Film Scouts Diaries

1997 New York Film Festival Diaries
A Pundit's View

by Karen Jaehne

This does not constitute press coverage, because I do not qualify as press. Because I merely write and lecture about film - as opposed to that precarious position of reporting that separates folks like us from the real press - I am a pundit.

Be warned: you are in the hands of someone without the allegiances of the true press.

I paid for my tickets to these movies - let that serve as the caveat of this pundit.

The quality of the films was down - something which can't be blamed on the festival. After all, there are years when the pickins are slim.

"Orphans of the Storm" was dragged from the vaults - kicking and screaming, I suspect - and tarted up for the occasion as a restored classic. The music (under Gillian Anderson's excellent direction) was better than the movie. Why is reactionary content somehow justified by the name of D.W. Griffith? Probably because Lillian Gish spent the last two decades of her life as his personal cheerleader. This film has been shown, in my own experience, in London and Washington, D.C. with Miss Gish as its ambassador and explicator. But really: two sisters separated by the frenetic chaos of the French Revolution? Give me Marat/Sade.

Jim Jarmusch's "Year of the Horse" is about why Neil Young plays better with Crazy Horse than with anybody else. The musicians, who can barely tolerate the curious Jarmusch, blame it on 25 years of working together. Sounds reasonable. Next?

Lars von Trier is a matter of taste. I've never liked his pseudo-video esthetic or the hysteria of his characters. The latest installment of "The Kingdom" is more of the same - stay home and watch E.R. for free.

They say "The Ice Storm" is by Ang Lee. C'mon, guys - it's as perfect a rendering of the Rick Moody novel as the same director's "Sense and Sensibility" was of Jane Austin. Per the hype, Ang Lee's an auteur. This is not what makes an auteur; this is called a director for hire.

"Taste of Cherry", on the other hand, spends 90 of its 95 minutes reinforcing the auteur-status attributed to Abbas Kiarostami after one film. The ending of this film is a cheat. He takes us down a road to suicide - to death - then he wants to pull back at the end and say, oh no, only a movie, I'm only Fellini - see my cameras, see my hero still alive, not dead - fooled you. Kiarostami's participation at the Q & A following the screening I saw was impervious and arrogant. It's just not enough to be persecuted in a benighted country. One must also reach out to those who might rescue you - if only from your own ego.

"Fast, Cheap & Out of Control" was the best film of the festival and is a great documentary by the estimable Errol Morris. After his last film about physics a la Stephen Hawking ("A Brief History of Time"), Morris has taken on nothing less than the evolution of human consciousness. Moreover, it's the story of four very amiable eccentrics who are so good at what they do, they represent one of the great laws of evolution: human satisfaction in excelling at something to the point of making it obsolete. These men are so human, they will soon be obsolete - and give way to the insect robots tottering around in the film with increasing confidence.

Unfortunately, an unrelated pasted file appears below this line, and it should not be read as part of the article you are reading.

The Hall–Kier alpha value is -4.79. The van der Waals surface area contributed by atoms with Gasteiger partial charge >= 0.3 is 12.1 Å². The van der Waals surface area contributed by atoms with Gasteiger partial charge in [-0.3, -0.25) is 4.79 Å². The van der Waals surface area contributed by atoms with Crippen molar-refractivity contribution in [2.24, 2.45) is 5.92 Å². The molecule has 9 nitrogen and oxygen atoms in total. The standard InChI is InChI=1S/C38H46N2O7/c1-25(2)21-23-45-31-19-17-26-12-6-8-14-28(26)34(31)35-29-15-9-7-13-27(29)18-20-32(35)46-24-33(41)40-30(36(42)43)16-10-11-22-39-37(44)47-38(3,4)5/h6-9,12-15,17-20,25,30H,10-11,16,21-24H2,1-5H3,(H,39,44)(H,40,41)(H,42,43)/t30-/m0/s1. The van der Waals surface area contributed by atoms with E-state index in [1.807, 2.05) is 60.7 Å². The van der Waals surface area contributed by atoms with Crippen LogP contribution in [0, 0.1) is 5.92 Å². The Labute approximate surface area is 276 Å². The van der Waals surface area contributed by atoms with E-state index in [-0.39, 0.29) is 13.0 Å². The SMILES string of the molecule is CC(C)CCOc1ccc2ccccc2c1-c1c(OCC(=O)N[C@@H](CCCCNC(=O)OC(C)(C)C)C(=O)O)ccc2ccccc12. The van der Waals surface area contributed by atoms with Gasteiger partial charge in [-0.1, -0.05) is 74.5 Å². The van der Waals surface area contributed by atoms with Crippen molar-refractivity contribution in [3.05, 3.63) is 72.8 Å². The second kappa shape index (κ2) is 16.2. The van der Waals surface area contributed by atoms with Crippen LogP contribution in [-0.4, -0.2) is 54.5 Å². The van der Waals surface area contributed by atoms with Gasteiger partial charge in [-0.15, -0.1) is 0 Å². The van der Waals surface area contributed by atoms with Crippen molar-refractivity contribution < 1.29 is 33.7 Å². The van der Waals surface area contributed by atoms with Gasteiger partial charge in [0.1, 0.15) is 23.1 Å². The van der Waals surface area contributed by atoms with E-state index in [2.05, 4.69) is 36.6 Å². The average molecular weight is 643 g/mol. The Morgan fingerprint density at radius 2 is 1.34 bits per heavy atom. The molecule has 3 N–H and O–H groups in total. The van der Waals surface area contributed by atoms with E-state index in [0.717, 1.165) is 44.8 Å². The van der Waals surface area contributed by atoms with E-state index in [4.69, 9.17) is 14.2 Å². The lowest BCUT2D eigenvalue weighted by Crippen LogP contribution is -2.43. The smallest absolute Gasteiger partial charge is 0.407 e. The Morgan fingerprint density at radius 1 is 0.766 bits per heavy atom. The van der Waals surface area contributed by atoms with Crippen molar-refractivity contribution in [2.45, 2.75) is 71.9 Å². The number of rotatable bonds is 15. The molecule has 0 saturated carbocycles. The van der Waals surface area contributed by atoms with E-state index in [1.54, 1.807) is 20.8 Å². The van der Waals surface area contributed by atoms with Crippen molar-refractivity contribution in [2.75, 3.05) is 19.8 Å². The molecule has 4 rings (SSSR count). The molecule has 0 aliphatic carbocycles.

Canadian Atom Egoyan is another potentially great director. At least, he's a fine human being whom many people like even more than his movies. This year's is called "The Sweet Hereafter", and it's as off-center as ever. A small town experiences the tragic consequences of a school bus plunging into an icy river. The greatest tragedy is occasioned by an ambulance-chasing lawyer intent on getting these people something for their suffering. The teenage girl who survives the crash is the only reliable witness - but what she says on the witness-stand is not credibly set-up. Or so I think. The ending of "The Sweet Hereafter" is not O. Henry; it's deus ex-machina - the creaky machinery of an old Greek God flying in for the fix.

The most intriguing stuff in the festival was a high dosage of Polish cinema, which was alternately absurd and sublime. The "Saragossa Manuscript" (1965) is high camp; or maybe just high, since it's advertised as Jerry Garcia's favorite movie.

The breathtaking films of Wojciech Jerzy are, ultimately, the reason for festivals to exist! One can only hope they will, like Sam, play again, because one is not enough. Not even two. The more you see, the more you want to see, and there wasn't time to see all ten. Pre-1989, they remind us that some of the most grandiose, luxurious historical epics were made in Eastern Europe. Communism was good for art direction.

Write to Richard Pena at the Lincoln Center Film Society to request more Polish films. It will be good for everybody. For sheer surprise value, they're worth the price of admission. And that's more than you can say for a lot of 1997 films, not just the ones selected by the NYFF.

Back to New York Film Festival Diaries

Look for Search Tips

Copyright 1994-2008 Film Scouts LLC
Created, produced, and published by Film Scouts LLC
Film Scouts® is a registered trademark of Film Scouts LLC
All rights reserved.

Suggestions? Comments? Fill out our Feedback Form.